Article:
A family of triazine dendrimers, differing in their core flexibility, generation number, and surface functionality, was prepared and evaluated for its ability to accomplish RNAi. The dendriplexes were analyzed with respect to their physicochemical and biological properties, including condensation of siRNA, complex size, surface charge, cellular uptake and subcellular distribution, their potential for reporter gene knockdown in HeLa/Luc cells, and ultimately their stability, biodistribution, pharmacokinetics and intracellular uptake in mice after intravenous (iv) administration. The structure of the backbone was found to significantly influence siRNA transfection efficiency, with rigid, second generation dendrimers displaying higher gene knockdown than the flexible analogues while maintaining less off-target effects than Lipofectamine. Additionally, among the rigid, second generation dendrimers, those with either arginine-like exteriors or peripheries containing hydrophobic functionalities mediated the most effective gene knockdown, thus showing that dendrimer surface groups also affect transfection efficiency. Moreover, these two most effective dendriplexes were stable in circulation upon intravenous administration and showed passive targeting to the lung. Both dendriplex formulations were taken up into the alveolar epithelium, making them promising candidates for RNAi in the lung. The ability to correlate the effects of triazine dendrimer core scaffolds, generation number, and surface functionality with siRNA transfection efficiency yields valuable information for further modifying this nonviral delivery system and stresses the importance of only loosely correlating effective gene delivery vectors with siRNA transfection agents.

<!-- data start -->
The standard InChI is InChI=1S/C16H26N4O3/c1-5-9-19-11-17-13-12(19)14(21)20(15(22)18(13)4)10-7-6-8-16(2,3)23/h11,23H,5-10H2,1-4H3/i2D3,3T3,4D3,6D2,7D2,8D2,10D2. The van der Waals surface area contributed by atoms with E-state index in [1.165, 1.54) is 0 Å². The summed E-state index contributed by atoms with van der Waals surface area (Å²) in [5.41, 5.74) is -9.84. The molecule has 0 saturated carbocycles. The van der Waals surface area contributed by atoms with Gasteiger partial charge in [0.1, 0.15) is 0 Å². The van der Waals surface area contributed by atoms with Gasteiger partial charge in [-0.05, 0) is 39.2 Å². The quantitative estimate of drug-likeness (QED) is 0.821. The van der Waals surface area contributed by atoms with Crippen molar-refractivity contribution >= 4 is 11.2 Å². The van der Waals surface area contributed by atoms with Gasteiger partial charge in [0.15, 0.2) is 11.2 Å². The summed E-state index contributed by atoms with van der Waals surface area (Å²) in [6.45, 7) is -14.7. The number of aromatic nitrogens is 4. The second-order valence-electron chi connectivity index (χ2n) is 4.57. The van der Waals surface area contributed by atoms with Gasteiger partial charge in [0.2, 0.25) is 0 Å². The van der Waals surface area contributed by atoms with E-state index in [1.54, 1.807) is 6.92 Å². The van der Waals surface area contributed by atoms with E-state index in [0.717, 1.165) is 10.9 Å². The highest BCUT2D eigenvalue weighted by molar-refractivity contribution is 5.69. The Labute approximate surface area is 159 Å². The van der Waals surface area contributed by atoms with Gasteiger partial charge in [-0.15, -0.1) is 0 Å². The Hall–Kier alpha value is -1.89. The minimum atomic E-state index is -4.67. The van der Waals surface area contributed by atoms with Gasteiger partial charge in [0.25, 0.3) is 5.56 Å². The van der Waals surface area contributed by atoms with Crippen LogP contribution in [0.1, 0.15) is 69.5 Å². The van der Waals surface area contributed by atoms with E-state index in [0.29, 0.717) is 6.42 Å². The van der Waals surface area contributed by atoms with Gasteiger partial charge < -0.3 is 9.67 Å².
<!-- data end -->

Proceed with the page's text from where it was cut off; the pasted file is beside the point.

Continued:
The physicochemical characteristics, in vitro properties, and in vivo toxicity and efficacy of a third generation triazine dendrimer bearing approximately nine 2 kDa polyethylene glycol chains and twelve ester linked paclitaxel groups are reported. The hydrodynamic diameter of the neutral construct varies slightly with aqueous solvent ranging from 15.6 to 19.4 nm. Mass spectrometry and light scattering suggest radically different molecular weights with the former approximately 40 kDa mass consistent with expectation, and the latter 400 kDa mass consistent with a decameric structure and the observed hydrodynamic radii. HPLC can be used to assess purity as well as paclitaxel release, which is insignificant in organic solvents or aqueous solutions at neutral and low pH. Paclitaxel release occurs in vitro in human, rat, and mouse plasma and is nonlinear, ranging from 7 to 20% cumulative release over a 48 h incubation period. The construct is 2-3 orders of magnitude less toxic than Taxol by weight in human hepatocarcinoma (Hep G2), porcine renal proximal tubule (LLC-PK1), and human colon carcinoma (LS174T) cells, but shows similar cytotoxicity to Abraxane in LS174T cells. Both Taxol and the construct appear to induce caspase 3-dependent apoptosis. The construct shows a low level of endotoxin, is not hemolytic and does not induce platelet aggregation in vitro, but does appear to reduce collagen-induced platelet aggregation in vitro. Furthermore, the dendrimer formulation slightly activates the complement system in vitro due most likely to the presence of trace amounts (<1%) of free paclitaxel. An animal study provided insight into the maximum tolerated dose (MTD) wherein 10, 25, 50, and 100 mg of paclitaxel/kg of construct or Abraxane were administered once per week for three consecutive weeks to non tumor bearing athymic nude mice. The construct showed in vivo toxicity comparable to that of Abraxane. Both formulations were found to be nontoxic at the administered doses, and the dendrimer had an acute MTD greater than the highest dose administered. In a prostate tumor model (PC-3-h-luc), efficacy was observed over 70 days with an arrest of tumor growth and lack of luciferase activity observed in the twice treated cohort.